Nir Meir: I’m penniless
Former HFZ Capital exec says all he has left are the clothes on his back
Nir Meir is a material boy.
Since the spectacular collapse of his former firm, luxury condo developer HFZ Capital Group, Meir has spent the last few years defying his creditors by living the high life in South Florida.
Lawsuits filed in the wake of HFZ’s implosion accuse Meir of splurging on yacht and private jet charters, fine wines, a $135,000-per-month home rental, stays at the Four Seasons and $1.5 million worth of gold, among other extravagances.
But now Meir says he’s essentially penniless. He has $5,000 in his bank account, he stated in an affidavit late last month, and has been staying at a friend’s house.
“All I have left are articles of clothing that I need to survive,” Meir claimed.
Meir’s cry of poverty was submitted as part of a lawsuit brought by Israeli car importer Yoav Harlap, who lent millions to an HFZ project on Manhattan’s Upper East Side. HFZ defaulted on the loan, which Meir and HFZ founder Ziel Feldman had personally guaranteed. Harlap’s company, YH Lex Estates, won an $18.5 million judgment against Meir in 2021 and against Feldman a year later.
The judgment, it turns out, was the easy part.
Meir has stifled Harlap’s attempts to collect on the debt by arguing in court that his lavish lifestyle is entirely funded by his wife, Ranee Bartolacci, who has been described by her own attorney as a “trust fund baby.”
When the couple sold their Hamptons estate to New England Patriots owner Robert Kraft for $43 million in 2021, YH Lex Estates tried to collect on the proceeds. But Meir’s attorneys claimed that Bartolacci was the property’s true owner and that the proceeds were hers.
“Nir had a healthy lifestyle when he was at HFZ, nothing to apologize for,” Larry Hutcher of Davidoff Hutcher & Citron, Meir’s attorney at the time, told The Real Deal last year. “He was doing well, and his wife has elected to continue to live a lifestyle.”
Harlap’s company is now seeking for a second time to hold Meir in contempt of court. The creditor alleges Meir defied court orders by moving money out of a shell company called Ermitage One, which Meir had said was managed by Bartolacci.
As proof that Meir was in control of Ermitage, YH Lex Estate’s lawyers claim that Meir used the pseudonym “Nir Bartolacci” to purchase gold from an online metals retailer on Ermitage’s behalf. Meir made four calls to the retailer, JM Bullion, ordering hundreds of ounces of Credit Suisse gold bars in Ermitage’s name, according to court documents.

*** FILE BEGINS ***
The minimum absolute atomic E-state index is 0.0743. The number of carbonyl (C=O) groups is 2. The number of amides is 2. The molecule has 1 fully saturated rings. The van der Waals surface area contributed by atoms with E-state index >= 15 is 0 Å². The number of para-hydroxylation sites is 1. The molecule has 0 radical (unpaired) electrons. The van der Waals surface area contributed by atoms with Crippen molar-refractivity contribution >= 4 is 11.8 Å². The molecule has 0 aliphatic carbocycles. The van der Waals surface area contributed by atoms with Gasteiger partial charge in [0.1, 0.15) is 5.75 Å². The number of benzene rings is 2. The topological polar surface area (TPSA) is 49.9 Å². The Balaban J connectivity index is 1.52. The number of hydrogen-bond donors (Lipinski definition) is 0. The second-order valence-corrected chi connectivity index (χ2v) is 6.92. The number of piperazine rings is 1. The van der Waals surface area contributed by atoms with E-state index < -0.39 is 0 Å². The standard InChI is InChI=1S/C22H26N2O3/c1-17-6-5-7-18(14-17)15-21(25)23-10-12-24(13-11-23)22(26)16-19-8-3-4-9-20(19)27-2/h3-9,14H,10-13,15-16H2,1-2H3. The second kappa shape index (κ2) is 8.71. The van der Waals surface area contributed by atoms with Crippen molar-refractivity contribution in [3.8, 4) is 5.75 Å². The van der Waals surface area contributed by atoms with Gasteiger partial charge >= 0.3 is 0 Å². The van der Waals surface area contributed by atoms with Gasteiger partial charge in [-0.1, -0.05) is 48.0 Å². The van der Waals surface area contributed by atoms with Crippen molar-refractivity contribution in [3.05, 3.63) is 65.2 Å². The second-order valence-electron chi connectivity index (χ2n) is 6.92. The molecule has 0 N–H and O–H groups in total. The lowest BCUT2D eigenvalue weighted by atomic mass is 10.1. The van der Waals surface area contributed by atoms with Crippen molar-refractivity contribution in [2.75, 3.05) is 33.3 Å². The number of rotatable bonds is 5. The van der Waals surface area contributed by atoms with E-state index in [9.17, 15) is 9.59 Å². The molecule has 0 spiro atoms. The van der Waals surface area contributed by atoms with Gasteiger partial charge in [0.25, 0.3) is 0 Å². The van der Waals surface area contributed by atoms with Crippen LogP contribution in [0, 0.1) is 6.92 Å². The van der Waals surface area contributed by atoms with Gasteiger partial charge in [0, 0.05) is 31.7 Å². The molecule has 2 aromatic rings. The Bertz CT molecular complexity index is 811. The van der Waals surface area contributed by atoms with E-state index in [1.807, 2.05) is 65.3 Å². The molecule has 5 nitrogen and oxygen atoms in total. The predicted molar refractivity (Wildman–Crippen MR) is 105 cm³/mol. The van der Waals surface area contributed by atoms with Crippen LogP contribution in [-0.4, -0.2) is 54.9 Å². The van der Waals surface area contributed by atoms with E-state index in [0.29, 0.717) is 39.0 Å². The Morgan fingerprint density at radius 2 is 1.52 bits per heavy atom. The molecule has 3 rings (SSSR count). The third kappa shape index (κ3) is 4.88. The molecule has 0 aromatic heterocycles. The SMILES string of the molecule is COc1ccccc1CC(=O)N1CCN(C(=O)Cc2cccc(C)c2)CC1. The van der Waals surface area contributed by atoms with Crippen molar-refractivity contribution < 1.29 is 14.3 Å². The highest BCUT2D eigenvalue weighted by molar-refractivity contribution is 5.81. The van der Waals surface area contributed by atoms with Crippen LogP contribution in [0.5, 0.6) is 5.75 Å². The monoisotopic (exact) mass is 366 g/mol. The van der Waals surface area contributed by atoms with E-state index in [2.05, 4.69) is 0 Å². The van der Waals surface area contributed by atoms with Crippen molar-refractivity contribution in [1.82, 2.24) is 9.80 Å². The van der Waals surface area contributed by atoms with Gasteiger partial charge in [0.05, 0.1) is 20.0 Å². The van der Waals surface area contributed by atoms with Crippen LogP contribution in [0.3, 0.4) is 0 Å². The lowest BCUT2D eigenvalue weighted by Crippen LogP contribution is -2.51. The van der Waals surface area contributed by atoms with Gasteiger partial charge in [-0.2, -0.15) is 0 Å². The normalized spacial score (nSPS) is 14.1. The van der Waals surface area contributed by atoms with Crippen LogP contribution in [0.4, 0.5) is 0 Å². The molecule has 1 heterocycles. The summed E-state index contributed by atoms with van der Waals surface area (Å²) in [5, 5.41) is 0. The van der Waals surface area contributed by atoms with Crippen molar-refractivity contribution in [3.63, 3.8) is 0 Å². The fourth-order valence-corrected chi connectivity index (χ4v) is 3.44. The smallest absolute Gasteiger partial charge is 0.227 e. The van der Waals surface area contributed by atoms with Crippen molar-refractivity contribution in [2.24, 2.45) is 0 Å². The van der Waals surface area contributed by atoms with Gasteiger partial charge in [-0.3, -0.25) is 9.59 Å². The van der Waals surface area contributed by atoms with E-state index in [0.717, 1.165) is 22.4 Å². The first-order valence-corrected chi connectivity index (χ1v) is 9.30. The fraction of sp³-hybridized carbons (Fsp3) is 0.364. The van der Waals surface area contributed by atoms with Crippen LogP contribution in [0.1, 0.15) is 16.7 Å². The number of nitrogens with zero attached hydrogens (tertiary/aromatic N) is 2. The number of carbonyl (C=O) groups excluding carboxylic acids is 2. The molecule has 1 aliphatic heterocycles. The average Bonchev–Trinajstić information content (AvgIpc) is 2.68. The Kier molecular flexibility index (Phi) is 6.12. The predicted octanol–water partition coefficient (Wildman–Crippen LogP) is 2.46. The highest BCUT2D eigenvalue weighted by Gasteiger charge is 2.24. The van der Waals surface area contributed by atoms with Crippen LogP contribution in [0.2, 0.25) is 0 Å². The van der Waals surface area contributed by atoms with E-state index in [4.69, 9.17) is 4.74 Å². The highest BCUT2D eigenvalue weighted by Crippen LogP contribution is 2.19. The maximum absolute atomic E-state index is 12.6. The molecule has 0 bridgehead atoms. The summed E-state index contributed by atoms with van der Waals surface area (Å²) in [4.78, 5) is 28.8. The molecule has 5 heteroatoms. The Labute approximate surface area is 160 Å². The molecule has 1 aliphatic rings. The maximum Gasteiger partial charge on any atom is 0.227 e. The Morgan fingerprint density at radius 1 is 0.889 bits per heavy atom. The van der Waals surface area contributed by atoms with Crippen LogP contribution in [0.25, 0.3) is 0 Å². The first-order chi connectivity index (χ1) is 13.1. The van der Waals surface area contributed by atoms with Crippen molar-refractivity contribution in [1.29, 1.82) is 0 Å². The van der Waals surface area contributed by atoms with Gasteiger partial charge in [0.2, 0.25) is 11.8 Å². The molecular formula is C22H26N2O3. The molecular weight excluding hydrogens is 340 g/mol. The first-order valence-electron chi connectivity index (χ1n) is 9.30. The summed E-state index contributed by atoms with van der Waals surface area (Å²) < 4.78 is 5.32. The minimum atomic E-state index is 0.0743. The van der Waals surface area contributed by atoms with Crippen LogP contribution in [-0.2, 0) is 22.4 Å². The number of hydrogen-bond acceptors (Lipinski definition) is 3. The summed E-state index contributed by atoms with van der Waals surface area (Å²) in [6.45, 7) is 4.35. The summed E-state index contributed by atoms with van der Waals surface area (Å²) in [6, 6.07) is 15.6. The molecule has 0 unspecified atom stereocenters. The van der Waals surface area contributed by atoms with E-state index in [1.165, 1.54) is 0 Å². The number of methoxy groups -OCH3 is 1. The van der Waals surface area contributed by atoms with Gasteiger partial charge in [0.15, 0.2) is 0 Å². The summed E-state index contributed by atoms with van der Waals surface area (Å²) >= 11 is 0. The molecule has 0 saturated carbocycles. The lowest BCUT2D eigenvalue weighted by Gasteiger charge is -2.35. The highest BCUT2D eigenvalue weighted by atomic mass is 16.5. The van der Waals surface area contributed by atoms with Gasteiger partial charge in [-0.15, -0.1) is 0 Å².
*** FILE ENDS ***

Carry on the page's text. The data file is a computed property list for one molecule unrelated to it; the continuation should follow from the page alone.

In an April court filing, Meir’s attorney Jonathan Marc Davidoff called the contempt motion “a desperate attempt to extort Meir” and said a trustee’s forensic evaluations showed that as of last July, Meir had liabilities of more than $41 million but just $19,000 in cash and a wine collection valued at $35,000 — his only other asset.
But a day after that filing, Davidoff filed a letter to the judge seeking to withdraw as Meir’s attorney, citing “issues that arose between Meir and the law firm.” Davidoff did not respond to a request for comment.
As HFZ’s signature condo project languished, unfinished, above Manhattan’s High Line, Meir and Bartolacci weren’t exactly laying low in Miami Beach.
Bartolacci paid $135,000 a month to put the family up in a waterfront home. It may have been a rental, but she allegedly treated the house like her own, pouring $600,000 into improvements including a jet ski dock and a fish pond.
Bartolacci had been renting the seven-bedroom Sunset Islands house from spec home developer and restaurateur Mathieu Massa. That quickly turned into a legal battle of its own. In February, Massa attempted to evict Bartolacci, who was living there with Meir and their children, for alleged failure to pay rent.
Meir hired armed guards to defend the property. The police were called and Massa succeeded in evicting Meir and Bartolacci in March, but only briefly. Within days, Bartolacci’s attorneys got a judge to reverse the eviction, only for her to move out a month later.
Bartolacci’s lawyer is now seeking to claw back some of the rent paid because of a defect with the seawall that allegedly made the property unsafe. An inspector issued an unsafe structure violation at the property in March, Miami Beach city records show.
“It created dangerous conditions,” said Hutcher. “They had no choice but to vacate the house.”
Massa has been left bewildered.
“If any of this was true, why would they have fought to get back in? Why would you continue to live there and pay rent?” said Massa’s attorney, Alan Perlman of Dickinson Wright.
Attorneys for Massa have questioned how Meir can pay his legal fees after facing multiple judgments. Meir stated in the affidavit last month that he has no active credit cards, owns no properties and that his friend charges him no rent and pays for his utilities.
“I pay no rent as I am currently living at a friend’s place temporarily,” Meir stated. “All of my legal bills which are vital to my defense and the protection of my rights are being paid by third parties.”